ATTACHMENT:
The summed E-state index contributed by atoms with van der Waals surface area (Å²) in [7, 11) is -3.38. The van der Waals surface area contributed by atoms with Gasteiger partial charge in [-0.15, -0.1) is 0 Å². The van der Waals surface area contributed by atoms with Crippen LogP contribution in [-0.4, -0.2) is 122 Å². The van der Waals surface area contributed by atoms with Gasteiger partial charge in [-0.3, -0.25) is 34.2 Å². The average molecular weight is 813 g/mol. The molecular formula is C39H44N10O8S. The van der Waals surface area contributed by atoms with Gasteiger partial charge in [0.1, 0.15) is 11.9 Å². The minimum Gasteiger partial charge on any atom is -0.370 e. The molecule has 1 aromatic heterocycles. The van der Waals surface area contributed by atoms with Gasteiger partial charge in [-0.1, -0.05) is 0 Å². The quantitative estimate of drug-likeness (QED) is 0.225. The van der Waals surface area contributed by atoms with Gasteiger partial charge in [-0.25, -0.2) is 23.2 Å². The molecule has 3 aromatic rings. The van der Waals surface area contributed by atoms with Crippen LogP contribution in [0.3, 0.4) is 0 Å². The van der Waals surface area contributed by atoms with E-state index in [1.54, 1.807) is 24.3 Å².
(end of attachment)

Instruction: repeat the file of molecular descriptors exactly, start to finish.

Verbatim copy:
The summed E-state index contributed by atoms with van der Waals surface area (Å²) in [7, 11) is -3.38. The van der Waals surface area contributed by atoms with Gasteiger partial charge in [-0.15, -0.1) is 0 Å². The van der Waals surface area contributed by atoms with Crippen LogP contribution in [-0.4, -0.2) is 122 Å². The van der Waals surface area contributed by atoms with Gasteiger partial charge in [-0.3, -0.25) is 34.2 Å². The average molecular weight is 813 g/mol. The molecular formula is C39H44N10O8S. The van der Waals surface area contributed by atoms with Gasteiger partial charge in [0.1, 0.15) is 11.9 Å². The minimum Gasteiger partial charge on any atom is -0.370 e. The molecule has 1 aromatic heterocycles. The van der Waals surface area contributed by atoms with Gasteiger partial charge in [-0.1, -0.05) is 0 Å². The quantitative estimate of drug-likeness (QED) is 0.225. The van der Waals surface area contributed by atoms with Gasteiger partial charge in [-0.25, -0.2) is 23.2 Å². The molecule has 3 aromatic rings. The van der Waals surface area contributed by atoms with Crippen LogP contribution in [0.3, 0.4) is 0 Å². The van der Waals surface area contributed by atoms with E-state index in [1.54, 1.807) is 24.3 Å².